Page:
In the 1923 preface to the second part of his book on the philosophy of civilization, Schweitzer wrote that he wanted to be a “pioneer of a new Renaissance” and “throw faith in a new humanity like a burning torch into our dark times.” Readers can identify with Schweitzer’s independence in disregarding advice of family and friends to give up material security for humanitarian service.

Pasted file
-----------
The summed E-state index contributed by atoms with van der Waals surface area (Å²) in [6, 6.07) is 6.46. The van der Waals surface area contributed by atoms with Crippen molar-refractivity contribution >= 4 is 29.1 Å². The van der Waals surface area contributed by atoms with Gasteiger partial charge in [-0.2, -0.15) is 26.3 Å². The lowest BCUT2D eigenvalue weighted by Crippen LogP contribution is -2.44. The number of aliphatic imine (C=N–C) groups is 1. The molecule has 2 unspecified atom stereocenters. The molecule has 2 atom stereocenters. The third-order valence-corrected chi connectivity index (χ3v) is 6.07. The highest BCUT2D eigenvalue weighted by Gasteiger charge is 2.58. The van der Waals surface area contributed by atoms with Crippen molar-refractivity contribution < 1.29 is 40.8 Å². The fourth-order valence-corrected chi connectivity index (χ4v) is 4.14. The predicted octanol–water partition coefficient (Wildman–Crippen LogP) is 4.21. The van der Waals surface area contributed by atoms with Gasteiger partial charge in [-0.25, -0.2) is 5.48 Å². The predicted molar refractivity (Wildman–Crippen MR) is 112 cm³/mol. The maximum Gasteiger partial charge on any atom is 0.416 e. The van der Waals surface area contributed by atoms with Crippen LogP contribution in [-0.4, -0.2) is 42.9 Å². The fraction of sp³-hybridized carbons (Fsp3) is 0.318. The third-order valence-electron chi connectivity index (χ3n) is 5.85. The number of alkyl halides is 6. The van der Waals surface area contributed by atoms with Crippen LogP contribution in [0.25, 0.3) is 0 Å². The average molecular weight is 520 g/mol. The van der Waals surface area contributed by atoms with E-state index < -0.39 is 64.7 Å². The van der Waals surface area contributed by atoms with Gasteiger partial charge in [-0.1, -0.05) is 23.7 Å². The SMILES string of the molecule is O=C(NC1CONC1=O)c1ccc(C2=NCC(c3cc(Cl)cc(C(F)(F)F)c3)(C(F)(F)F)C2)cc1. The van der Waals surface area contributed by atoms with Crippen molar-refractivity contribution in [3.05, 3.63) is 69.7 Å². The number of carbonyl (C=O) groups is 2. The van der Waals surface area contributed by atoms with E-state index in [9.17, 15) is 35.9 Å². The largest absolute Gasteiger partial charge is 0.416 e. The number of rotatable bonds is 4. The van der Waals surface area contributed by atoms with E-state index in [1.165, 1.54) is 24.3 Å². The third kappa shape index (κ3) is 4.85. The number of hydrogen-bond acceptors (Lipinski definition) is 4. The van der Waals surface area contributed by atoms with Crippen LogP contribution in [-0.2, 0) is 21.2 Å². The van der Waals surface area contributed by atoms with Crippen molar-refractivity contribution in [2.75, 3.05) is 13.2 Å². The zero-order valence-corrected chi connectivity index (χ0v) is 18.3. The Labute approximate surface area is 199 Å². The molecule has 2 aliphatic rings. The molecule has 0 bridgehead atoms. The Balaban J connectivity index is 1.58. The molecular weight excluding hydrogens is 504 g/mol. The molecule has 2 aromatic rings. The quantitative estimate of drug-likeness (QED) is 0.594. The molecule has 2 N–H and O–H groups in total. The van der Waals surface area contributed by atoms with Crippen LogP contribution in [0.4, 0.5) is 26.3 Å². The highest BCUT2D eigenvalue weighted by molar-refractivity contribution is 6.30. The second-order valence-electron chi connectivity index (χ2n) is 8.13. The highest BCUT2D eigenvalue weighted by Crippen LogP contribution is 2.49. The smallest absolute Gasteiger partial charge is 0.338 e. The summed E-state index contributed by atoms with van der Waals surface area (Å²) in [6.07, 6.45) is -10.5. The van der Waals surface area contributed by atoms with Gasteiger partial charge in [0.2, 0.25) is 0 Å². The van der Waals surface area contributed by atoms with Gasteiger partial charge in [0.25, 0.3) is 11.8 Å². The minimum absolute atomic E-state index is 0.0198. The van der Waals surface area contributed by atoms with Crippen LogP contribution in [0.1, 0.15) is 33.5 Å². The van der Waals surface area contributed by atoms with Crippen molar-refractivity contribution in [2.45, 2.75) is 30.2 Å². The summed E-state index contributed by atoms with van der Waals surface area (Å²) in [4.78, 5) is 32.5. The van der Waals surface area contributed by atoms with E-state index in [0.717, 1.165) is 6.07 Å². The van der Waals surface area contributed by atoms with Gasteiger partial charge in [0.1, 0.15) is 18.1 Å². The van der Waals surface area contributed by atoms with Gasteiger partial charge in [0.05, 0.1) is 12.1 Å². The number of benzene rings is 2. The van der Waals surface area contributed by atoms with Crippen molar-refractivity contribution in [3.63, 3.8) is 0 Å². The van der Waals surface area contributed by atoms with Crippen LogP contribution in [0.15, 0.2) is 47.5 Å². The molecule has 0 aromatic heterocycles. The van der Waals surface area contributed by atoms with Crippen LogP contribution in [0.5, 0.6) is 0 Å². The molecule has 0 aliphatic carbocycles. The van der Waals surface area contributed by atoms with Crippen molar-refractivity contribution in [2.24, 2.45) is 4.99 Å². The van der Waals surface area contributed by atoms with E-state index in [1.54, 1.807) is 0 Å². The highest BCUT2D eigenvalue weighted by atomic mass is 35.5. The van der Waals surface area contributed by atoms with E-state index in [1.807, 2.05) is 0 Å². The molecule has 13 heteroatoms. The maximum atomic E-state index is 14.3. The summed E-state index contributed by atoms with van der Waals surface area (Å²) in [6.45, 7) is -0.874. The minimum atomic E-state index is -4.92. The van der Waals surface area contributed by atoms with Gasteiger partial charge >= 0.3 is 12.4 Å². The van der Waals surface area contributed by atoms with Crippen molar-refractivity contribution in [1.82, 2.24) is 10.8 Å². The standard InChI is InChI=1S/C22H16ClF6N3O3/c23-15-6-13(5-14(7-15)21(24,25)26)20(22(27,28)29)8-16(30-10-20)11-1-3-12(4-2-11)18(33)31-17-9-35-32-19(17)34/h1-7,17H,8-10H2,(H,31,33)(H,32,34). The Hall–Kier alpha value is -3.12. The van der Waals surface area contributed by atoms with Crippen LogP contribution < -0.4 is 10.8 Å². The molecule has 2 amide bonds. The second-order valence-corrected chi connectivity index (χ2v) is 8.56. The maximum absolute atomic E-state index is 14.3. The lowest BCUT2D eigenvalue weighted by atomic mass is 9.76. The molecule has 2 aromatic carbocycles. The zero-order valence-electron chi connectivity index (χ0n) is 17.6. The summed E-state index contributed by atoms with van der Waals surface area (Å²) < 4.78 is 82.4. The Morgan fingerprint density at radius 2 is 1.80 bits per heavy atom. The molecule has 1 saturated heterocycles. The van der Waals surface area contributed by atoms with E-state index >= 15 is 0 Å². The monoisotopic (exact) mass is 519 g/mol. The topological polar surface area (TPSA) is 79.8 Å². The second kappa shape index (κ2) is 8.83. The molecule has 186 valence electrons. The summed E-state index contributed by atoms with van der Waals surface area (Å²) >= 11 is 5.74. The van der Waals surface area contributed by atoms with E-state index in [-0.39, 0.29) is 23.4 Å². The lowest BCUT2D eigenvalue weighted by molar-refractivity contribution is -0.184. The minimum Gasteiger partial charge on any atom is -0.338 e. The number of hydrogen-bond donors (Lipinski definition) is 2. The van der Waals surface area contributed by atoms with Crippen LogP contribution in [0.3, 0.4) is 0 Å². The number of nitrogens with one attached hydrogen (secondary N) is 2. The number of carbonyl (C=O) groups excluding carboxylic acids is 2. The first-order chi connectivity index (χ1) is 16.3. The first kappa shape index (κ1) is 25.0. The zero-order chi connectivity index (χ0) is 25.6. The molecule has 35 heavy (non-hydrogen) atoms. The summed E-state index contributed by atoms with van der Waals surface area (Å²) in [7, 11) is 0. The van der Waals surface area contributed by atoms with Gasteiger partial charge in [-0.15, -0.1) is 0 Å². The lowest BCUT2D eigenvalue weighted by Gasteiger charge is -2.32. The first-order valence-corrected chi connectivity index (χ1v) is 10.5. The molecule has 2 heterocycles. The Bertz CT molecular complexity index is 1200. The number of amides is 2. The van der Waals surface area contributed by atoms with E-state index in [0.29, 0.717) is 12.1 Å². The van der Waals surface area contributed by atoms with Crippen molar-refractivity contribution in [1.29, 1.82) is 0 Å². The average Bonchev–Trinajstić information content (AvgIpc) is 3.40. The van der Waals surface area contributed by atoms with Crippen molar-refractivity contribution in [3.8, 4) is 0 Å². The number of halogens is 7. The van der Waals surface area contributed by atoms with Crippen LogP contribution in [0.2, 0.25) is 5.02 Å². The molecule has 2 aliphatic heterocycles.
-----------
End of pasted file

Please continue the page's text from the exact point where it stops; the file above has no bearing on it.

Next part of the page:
Concerns for human rights, for responsibility for the environment, for political freedom, and for global interdependence fit appropriately into Schweitzer’s view of a new Renaissance, wherein humankind returns to a “civilization that is determined by humanism.” Modern readers can relate to his philosophy of respect for all life. According to Schweitzer, this concept is elemental because it involves questions about the relationship of humanity to the universe, about the meaning of life, and about the nature of goodness. Schweitzer deplored forces that seek the greatest possible uniformity and that rob people of confidence in their own thinking. To Schweitzer, the prodigious developments in knowledge and new discoveries have caused people to doubt their own thinking and to become comfortable in accepting authoritarian truth and to stop searching for truth. Schweitzer placed his confidence in rational thinking, as it would lead to truth. Schweitzer’s autobiography serves as an educational guide and source of hope for modern readers who question the relationship of ethical and moral standards in a world rapidly changing because of scientific, technological, and political power.